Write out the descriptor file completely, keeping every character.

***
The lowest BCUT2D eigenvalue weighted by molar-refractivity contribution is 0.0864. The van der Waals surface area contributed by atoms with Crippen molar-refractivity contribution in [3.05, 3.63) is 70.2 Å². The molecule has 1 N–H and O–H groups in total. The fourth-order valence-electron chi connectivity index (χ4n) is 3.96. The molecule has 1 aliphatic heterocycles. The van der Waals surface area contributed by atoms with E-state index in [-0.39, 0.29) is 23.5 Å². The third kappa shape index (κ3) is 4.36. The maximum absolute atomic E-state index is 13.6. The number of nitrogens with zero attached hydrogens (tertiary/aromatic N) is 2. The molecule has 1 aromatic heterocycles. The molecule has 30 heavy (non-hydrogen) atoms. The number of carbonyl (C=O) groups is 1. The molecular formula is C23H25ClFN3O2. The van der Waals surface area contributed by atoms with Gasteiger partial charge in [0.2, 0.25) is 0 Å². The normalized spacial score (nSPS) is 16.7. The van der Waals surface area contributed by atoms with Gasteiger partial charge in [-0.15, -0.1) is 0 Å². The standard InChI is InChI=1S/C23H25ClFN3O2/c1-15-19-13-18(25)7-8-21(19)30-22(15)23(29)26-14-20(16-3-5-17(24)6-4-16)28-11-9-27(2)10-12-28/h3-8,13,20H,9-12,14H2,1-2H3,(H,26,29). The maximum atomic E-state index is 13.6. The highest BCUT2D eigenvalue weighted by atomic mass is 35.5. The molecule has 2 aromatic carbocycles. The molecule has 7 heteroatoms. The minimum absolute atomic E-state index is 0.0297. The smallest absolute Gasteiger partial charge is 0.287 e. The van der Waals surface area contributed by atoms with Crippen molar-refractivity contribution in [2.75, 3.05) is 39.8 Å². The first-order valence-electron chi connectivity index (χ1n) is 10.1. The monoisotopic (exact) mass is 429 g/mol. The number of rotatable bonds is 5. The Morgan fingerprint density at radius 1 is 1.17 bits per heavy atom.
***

The lowest BCUT2D eigenvalue weighted by molar-refractivity contribution is 0.0864. The van der Waals surface area contributed by atoms with Crippen molar-refractivity contribution in [3.05, 3.63) is 70.2 Å². The molecule has 1 N–H and O–H groups in total. The fourth-order valence-electron chi connectivity index (χ4n) is 3.96. The molecule has 1 aliphatic heterocycles. The van der Waals surface area contributed by atoms with E-state index in [-0.39, 0.29) is 23.5 Å². The third kappa shape index (κ3) is 4.36. The maximum absolute atomic E-state index is 13.6. The number of nitrogens with zero attached hydrogens (tertiary/aromatic N) is 2. The molecule has 1 aromatic heterocycles. The molecule has 30 heavy (non-hydrogen) atoms. The number of carbonyl (C=O) groups is 1. The molecular formula is C23H25ClFN3O2. The van der Waals surface area contributed by atoms with Gasteiger partial charge in [0.2, 0.25) is 0 Å². The normalized spacial score (nSPS) is 16.7. The van der Waals surface area contributed by atoms with Gasteiger partial charge in [-0.15, -0.1) is 0 Å². The standard InChI is InChI=1S/C23H25ClFN3O2/c1-15-19-13-18(25)7-8-21(19)30-22(15)23(29)26-14-20(16-3-5-17(24)6-4-16)28-11-9-27(2)10-12-28/h3-8,13,20H,9-12,14H2,1-2H3,(H,26,29). The maximum atomic E-state index is 13.6. The highest BCUT2D eigenvalue weighted by atomic mass is 35.5. The molecule has 2 aromatic carbocycles. The molecule has 7 heteroatoms. The minimum absolute atomic E-state index is 0.0297. The smallest absolute Gasteiger partial charge is 0.287 e. The van der Waals surface area contributed by atoms with Crippen molar-refractivity contribution in [2.75, 3.05) is 39.8 Å². The first-order valence-electron chi connectivity index (χ1n) is 10.1. The monoisotopic (exact) mass is 429 g/mol. The number of rotatable bonds is 5. The Morgan fingerprint density at radius 1 is 1.17 bits per heavy atom.